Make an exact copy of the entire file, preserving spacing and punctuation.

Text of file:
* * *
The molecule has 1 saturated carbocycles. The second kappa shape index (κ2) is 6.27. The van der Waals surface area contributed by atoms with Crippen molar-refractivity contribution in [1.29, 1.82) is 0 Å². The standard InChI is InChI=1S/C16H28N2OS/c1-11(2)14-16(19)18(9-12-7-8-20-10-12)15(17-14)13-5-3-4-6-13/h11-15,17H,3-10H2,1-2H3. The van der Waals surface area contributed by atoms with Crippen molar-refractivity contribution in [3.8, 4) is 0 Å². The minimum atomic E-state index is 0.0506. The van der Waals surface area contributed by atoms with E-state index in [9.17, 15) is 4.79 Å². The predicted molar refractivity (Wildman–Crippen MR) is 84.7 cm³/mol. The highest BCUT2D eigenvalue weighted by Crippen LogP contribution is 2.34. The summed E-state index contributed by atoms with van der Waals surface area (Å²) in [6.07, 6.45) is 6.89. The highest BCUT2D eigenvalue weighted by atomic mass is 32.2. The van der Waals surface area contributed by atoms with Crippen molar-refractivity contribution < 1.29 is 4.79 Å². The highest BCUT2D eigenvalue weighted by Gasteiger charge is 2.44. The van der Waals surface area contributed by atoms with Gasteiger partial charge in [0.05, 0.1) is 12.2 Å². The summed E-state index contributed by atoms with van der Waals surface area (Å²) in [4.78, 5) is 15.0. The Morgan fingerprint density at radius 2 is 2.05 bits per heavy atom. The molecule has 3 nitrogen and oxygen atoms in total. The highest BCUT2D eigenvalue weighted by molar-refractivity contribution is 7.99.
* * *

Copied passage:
The molecule has 1 saturated carbocycles. The second kappa shape index (κ2) is 6.27. The van der Waals surface area contributed by atoms with Crippen molar-refractivity contribution in [1.29, 1.82) is 0 Å². The standard InChI is InChI=1S/C16H28N2OS/c1-11(2)14-16(19)18(9-12-7-8-20-10-12)15(17-14)13-5-3-4-6-13/h11-15,17H,3-10H2,1-2H3. The van der Waals surface area contributed by atoms with Crippen molar-refractivity contribution in [3.8, 4) is 0 Å². The minimum atomic E-state index is 0.0506. The van der Waals surface area contributed by atoms with E-state index in [9.17, 15) is 4.79 Å². The predicted molar refractivity (Wildman–Crippen MR) is 84.7 cm³/mol. The highest BCUT2D eigenvalue weighted by Crippen LogP contribution is 2.34. The summed E-state index contributed by atoms with van der Waals surface area (Å²) in [6.07, 6.45) is 6.89. The highest BCUT2D eigenvalue weighted by atomic mass is 32.2. The van der Waals surface area contributed by atoms with Crippen molar-refractivity contribution < 1.29 is 4.79 Å². The highest BCUT2D eigenvalue weighted by Gasteiger charge is 2.44. The van der Waals surface area contributed by atoms with Gasteiger partial charge in [0.05, 0.1) is 12.2 Å². The summed E-state index contributed by atoms with van der Waals surface area (Å²) in [4.78, 5) is 15.0. The Morgan fingerprint density at radius 2 is 2.05 bits per heavy atom. The molecule has 3 nitrogen and oxygen atoms in total. The highest BCUT2D eigenvalue weighted by molar-refractivity contribution is 7.99.